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Driving concrete nails

Q: Most hammers I’ve seen come with a label warning against using them to drive hardened-steel nails such as concrete nails. What is the correct hammer to use for driving concrete nails?

A: Larry Haun, a carpenter in Coos Bay, OR, and author of The Very Efficient Carpenter, replies: Driving hardened concrete nails is sort of like building good scaffolding. Everyone knows what they should do, but few people do it. My knowledge about hitting hard steel against hard steel came, like most of my education, the hard way. I still carry a small piece of metal embedded near a knuckle from hitting a concrete nail with my framing hammer.

The heads of framing and finish hammers are typically hardened to between 55 and 60 on the Rockwell hardness scale, which is quite hard and also brittle. These hammers are designed to drive common and finish nails made of softer steel. When a hardened-steel hammer strikes a hardened-steel concrete nail, chips can break off the hammer face and become deadly projectiles.

The answer is to use a hammer with a head made of softer steel than concrete nails. Hammer maker Gerald Dalluge (714-546-5298; FHB #113, p. 122) says that it’s better to drive concrete nails with a ball-peen hammer or a small sledge like the ones used in the auto industry or in construction to beat on metal or concrete. These hammers are softer, usually hardened only to between 45 and 50.

The folks at Estwing ( said that their 2-lb., 3-lb. and 4-lb. drilling hammers can be used for striking chisels, cat’s-paws and star drills as well as for driving concrete nails. They couldn’t tell me where these hammers fit on the hardness scale, but they must be softer than concrete nails. I suspect the same is true with a lot of other small sledgehammers on the market.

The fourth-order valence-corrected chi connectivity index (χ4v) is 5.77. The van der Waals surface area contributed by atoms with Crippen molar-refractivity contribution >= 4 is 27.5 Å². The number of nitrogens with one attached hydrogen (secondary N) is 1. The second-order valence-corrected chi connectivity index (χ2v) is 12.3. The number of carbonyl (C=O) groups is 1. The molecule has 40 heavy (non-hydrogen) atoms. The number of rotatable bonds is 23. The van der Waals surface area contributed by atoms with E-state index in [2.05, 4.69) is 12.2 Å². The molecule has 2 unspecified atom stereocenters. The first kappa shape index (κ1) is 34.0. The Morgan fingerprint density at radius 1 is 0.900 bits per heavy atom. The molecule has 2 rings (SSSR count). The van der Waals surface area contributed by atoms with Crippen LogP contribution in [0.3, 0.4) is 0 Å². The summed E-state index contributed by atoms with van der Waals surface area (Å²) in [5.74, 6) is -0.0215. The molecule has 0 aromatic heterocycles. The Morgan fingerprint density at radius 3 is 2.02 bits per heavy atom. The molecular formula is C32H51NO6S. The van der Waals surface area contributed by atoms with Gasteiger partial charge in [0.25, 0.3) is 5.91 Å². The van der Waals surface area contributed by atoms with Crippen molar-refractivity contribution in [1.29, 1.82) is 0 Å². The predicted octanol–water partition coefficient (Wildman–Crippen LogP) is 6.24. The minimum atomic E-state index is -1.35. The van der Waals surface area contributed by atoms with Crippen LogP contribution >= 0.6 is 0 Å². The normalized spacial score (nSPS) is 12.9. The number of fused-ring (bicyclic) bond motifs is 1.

Because of the danger of flying hammer chips when driving concrete nails, be sure to wear eye protection, and warn others who might be working around you to do the same. If the hammer you’re going to use has a smooth face, I recommend roughing it with coarse-grit sandpaper to keep it from slipping off the nail head. I also would try driving concrete nails with softer blows just as when driving a regular nail through a piece of hardwood.

Concrete nails drive more easily into green concrete that hasn’t reached its final hardness. Trying to drive a concrete nail into fully cured concrete is not easy, especially if you try to go more than 3/4 in. deep.

From Fine Homebuilding 121, pp. 18 March 1, 1999